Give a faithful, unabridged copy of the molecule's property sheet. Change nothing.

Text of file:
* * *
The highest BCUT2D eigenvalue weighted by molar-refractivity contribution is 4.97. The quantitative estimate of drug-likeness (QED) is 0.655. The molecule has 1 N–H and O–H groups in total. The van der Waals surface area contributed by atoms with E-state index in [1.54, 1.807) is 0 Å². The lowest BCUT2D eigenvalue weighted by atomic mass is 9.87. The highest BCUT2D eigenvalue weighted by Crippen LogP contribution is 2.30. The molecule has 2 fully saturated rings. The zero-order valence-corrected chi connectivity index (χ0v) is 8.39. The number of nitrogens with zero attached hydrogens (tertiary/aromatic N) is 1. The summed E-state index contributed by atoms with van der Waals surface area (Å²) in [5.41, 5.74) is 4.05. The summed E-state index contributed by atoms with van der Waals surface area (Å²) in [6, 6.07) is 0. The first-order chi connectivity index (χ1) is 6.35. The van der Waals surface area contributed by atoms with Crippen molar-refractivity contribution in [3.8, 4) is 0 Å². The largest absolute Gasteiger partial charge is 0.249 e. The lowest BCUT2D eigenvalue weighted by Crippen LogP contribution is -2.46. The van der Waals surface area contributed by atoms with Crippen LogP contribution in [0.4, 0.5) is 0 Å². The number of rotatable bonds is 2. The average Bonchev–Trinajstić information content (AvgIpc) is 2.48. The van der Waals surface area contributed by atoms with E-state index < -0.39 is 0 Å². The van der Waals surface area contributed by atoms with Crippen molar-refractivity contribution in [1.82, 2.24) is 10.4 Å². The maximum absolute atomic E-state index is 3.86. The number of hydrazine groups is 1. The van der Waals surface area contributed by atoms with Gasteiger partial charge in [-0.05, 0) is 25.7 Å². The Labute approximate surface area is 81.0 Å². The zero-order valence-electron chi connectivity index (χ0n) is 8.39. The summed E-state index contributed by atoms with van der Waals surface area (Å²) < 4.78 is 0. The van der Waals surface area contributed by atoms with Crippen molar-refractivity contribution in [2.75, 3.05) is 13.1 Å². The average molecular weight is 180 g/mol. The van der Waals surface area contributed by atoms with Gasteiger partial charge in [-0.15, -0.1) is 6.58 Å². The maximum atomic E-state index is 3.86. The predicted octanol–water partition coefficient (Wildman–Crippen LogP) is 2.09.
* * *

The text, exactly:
The highest BCUT2D eigenvalue weighted by molar-refractivity contribution is 4.97. The quantitative estimate of drug-likeness (QED) is 0.655. The molecule has 1 N–H and O–H groups in total. The van der Waals surface area contributed by atoms with E-state index in [1.54, 1.807) is 0 Å². The lowest BCUT2D eigenvalue weighted by atomic mass is 9.87. The highest BCUT2D eigenvalue weighted by Crippen LogP contribution is 2.30. The molecule has 2 fully saturated rings. The zero-order valence-corrected chi connectivity index (χ0v) is 8.39. The number of nitrogens with zero attached hydrogens (tertiary/aromatic N) is 1. The summed E-state index contributed by atoms with van der Waals surface area (Å²) in [5.41, 5.74) is 4.05. The summed E-state index contributed by atoms with van der Waals surface area (Å²) in [6, 6.07) is 0. The first-order chi connectivity index (χ1) is 6.35. The van der Waals surface area contributed by atoms with Crippen molar-refractivity contribution in [3.8, 4) is 0 Å². The largest absolute Gasteiger partial charge is 0.249 e. The lowest BCUT2D eigenvalue weighted by Crippen LogP contribution is -2.46. The van der Waals surface area contributed by atoms with Crippen LogP contribution in [0.4, 0.5) is 0 Å². The number of rotatable bonds is 2. The average Bonchev–Trinajstić information content (AvgIpc) is 2.48. The van der Waals surface area contributed by atoms with E-state index < -0.39 is 0 Å². The van der Waals surface area contributed by atoms with Crippen molar-refractivity contribution in [1.82, 2.24) is 10.4 Å². The maximum absolute atomic E-state index is 3.86. The number of hydrazine groups is 1. The van der Waals surface area contributed by atoms with Gasteiger partial charge in [-0.05, 0) is 25.7 Å². The Labute approximate surface area is 81.0 Å². The zero-order valence-electron chi connectivity index (χ0n) is 8.39. The summed E-state index contributed by atoms with van der Waals surface area (Å²) < 4.78 is 0. The van der Waals surface area contributed by atoms with Crippen molar-refractivity contribution in [2.75, 3.05) is 13.1 Å². The average molecular weight is 180 g/mol. The van der Waals surface area contributed by atoms with Gasteiger partial charge in [-0.15, -0.1) is 6.58 Å². The maximum atomic E-state index is 3.86. The predicted octanol–water partition coefficient (Wildman–Crippen LogP) is 2.09.